Here’s the thing. If it’s an owner-occupied property, if it’s the person that’s living in and getting the financing, there’s a lot more financing available. There’s next to nothing available for investment unless you go to the private route. That’s the one downside. I would love to put together a fund that just built in the mobile home stuff. The returns would be great. You have to put together a private fund because Wall Street and the banking community don’t want to get involved.
Jonathan Davis (18:31):
If we move over to mobile home parks, people are wanting to get into those right now and have been for awhile. They’re trading at ridiculous low cap rates. They want in because in 2008, 9, 10, 11, 12, they performed very well when other assets didn’t. So why did they perform so well? Most of them are paid on pad rent. It’s like depending on where you are in the nation, probably between $150 and $500 for your pad rent. A lot of people who live in these mobile home parks are on some form of government assistance and even in economic turmoil. That government assistance doesn’t go away, it continues so they’re going to pay for their pad rent because their income stream is more constant and they perform better.
Bill Fairman (19:34):
The other thing too, you have a captive audience. If your mobile home park is set up to where the people that live there own the home and they’re renting the land. Once they get the place set up and you go up on the rent a little bit, they’re not going to turn around and leave because they find somebody a few dollars cheaper down the road. It costs you so much to move the thing If it gets to a certain age.
Jonathan Davis (20:01):
That’s one of the things you’re seeing when people are buying these mobile home parks that are renting out the actual homes. They’re switching them over to pad rants because if you can get the person, you can do some kind of seller financing or some other kind of financing tool for them where they own the property or own the mobile home. They’re just renting the pad from you. It creates a higher pride of ownership because they own it. If they’re paying for their house, they’re sure as heck going to pay for their pad.
Bill Fairman (20:35):
If you’re a mobile home park owner, you want all the homes to be owned by the people living there because you are going to take care of it more if it’s your place. If it’s all rentals, you’re going to have more work, collecting your rent if it’s all rent.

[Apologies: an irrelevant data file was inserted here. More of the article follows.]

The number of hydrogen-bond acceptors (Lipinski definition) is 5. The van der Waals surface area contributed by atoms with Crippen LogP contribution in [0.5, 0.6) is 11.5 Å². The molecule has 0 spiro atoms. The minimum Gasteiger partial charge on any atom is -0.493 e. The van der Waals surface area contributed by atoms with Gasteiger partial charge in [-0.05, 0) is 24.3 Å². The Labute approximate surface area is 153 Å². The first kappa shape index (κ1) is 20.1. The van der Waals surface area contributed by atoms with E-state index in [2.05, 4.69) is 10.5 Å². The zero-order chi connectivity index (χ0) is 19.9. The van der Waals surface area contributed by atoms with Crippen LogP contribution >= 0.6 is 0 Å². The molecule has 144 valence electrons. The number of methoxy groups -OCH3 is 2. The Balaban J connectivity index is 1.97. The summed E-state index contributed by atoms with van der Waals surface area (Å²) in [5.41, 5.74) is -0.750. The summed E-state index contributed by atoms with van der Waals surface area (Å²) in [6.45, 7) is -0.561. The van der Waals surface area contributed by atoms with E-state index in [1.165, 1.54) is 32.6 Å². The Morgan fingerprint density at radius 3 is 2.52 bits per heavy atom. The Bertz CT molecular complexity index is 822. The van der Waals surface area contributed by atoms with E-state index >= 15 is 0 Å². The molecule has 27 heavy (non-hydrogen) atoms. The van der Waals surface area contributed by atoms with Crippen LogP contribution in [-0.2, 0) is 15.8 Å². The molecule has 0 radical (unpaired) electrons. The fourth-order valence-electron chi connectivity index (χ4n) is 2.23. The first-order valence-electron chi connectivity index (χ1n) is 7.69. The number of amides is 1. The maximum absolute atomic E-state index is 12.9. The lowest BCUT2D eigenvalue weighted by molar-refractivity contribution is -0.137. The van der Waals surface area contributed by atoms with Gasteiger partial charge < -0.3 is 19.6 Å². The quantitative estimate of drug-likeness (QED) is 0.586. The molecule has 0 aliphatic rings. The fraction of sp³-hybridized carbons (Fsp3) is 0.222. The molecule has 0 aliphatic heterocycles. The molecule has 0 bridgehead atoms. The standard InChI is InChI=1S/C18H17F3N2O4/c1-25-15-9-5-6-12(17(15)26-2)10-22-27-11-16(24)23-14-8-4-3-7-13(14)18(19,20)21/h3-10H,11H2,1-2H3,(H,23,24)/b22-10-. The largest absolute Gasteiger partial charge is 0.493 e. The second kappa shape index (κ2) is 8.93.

Jonathan Davis (20:57):
You’re going to have more maintenance issues and then you have to worry about getting an old mobile unit out. Transporting those things. Moving them is not cheap.
Bill Fairman (21:09):
You’re not going to see any new mobile home parks coming up because municipalities hate them and it’s not necessarily because they have a negative connotation. Think about this, you have a school district that sends a bus out to a mobile home park and they pick up 40 kids every day and take them to school and combined Texas for those kids is about $60 because they don’t own the land. They’re only taxing them on the personal property, which is the mobile home so they don’t get the same kind of tax revenue. Municipalities don’t like it, they want you to pay a much larger price.
Wendy Sweet (21:55):
There are cases if you own the mobile homes and the park that the pads that they’re sitting on, you can really make good money there as well because now you are in control of what that park looks like especially if you’re doing a 55 and older type community.
I think what Glenn is getting ready to do is just phenomenal with his idea of making a neighborhood or a park that is well taken care of. If you go down to Florida, that’s the nicest mobile park I’ve ever seen in my life.
Bill Fairman (22:35):
Wendy and I just purchased a short-term vacation rental that is on the water and 20 minutes from the Gulf of Mexico. There’s a lot of different ways you can do that because of the short-term vacation rental, sometimes it’s all about the experience.
Jonathan Davis (23:32):
It’s a great way to diversify your portfolio. If you have other assets, it’s a different type of asset that has proven to perform well under strenuous economic conditions.
Bill Fairman (23:49):
It outperforms, as far as income goes, stick-built homes. However, you have fewer exit strategies available to you because financing isn’t as numerous.